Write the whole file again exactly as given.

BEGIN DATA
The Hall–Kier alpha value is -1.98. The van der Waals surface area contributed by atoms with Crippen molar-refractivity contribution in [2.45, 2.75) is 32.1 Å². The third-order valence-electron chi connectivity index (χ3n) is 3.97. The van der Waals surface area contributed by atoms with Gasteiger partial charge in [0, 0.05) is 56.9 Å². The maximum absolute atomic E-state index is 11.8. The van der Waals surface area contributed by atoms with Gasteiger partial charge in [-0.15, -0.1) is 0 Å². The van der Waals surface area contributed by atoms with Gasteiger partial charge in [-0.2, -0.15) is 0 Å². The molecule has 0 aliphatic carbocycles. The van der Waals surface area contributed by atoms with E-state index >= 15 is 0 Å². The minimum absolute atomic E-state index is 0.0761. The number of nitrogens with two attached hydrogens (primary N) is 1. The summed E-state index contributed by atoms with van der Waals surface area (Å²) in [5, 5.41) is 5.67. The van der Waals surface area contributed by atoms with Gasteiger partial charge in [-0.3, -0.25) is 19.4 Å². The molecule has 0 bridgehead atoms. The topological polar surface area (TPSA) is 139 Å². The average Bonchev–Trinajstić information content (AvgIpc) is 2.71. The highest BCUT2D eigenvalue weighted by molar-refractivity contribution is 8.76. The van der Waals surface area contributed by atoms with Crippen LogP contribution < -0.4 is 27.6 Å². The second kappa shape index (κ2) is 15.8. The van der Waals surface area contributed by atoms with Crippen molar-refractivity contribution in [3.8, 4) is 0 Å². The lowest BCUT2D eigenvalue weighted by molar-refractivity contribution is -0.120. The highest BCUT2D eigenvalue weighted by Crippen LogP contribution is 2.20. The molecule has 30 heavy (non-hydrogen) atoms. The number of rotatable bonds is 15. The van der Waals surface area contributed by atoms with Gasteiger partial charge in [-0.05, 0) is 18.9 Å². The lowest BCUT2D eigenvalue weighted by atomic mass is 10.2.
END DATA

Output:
The Hall–Kier alpha value is -1.98. The van der Waals surface area contributed by atoms with Crippen molar-refractivity contribution in [2.45, 2.75) is 32.1 Å². The third-order valence-electron chi connectivity index (χ3n) is 3.97. The van der Waals surface area contributed by atoms with Gasteiger partial charge in [0, 0.05) is 56.9 Å². The maximum absolute atomic E-state index is 11.8. The van der Waals surface area contributed by atoms with Gasteiger partial charge in [-0.15, -0.1) is 0 Å². The van der Waals surface area contributed by atoms with Gasteiger partial charge in [-0.2, -0.15) is 0 Å². The molecule has 0 aliphatic carbocycles. The van der Waals surface area contributed by atoms with E-state index >= 15 is 0 Å². The minimum absolute atomic E-state index is 0.0761. The number of nitrogens with two attached hydrogens (primary N) is 1. The summed E-state index contributed by atoms with van der Waals surface area (Å²) in [5, 5.41) is 5.67. The van der Waals surface area contributed by atoms with Gasteiger partial charge in [-0.3, -0.25) is 19.4 Å². The molecule has 0 bridgehead atoms. The topological polar surface area (TPSA) is 139 Å². The average Bonchev–Trinajstić information content (AvgIpc) is 2.71. The highest BCUT2D eigenvalue weighted by molar-refractivity contribution is 8.76. The van der Waals surface area contributed by atoms with Crippen LogP contribution < -0.4 is 27.6 Å². The second kappa shape index (κ2) is 15.8. The van der Waals surface area contributed by atoms with Crippen molar-refractivity contribution in [3.8, 4) is 0 Å². The lowest BCUT2D eigenvalue weighted by molar-refractivity contribution is -0.120. The highest BCUT2D eigenvalue weighted by Crippen LogP contribution is 2.20. The molecule has 30 heavy (non-hydrogen) atoms. The number of rotatable bonds is 15. The van der Waals surface area contributed by atoms with Gasteiger partial charge in [-0.05, 0) is 18.9 Å². The lowest BCUT2D eigenvalue weighted by atomic mass is 10.2.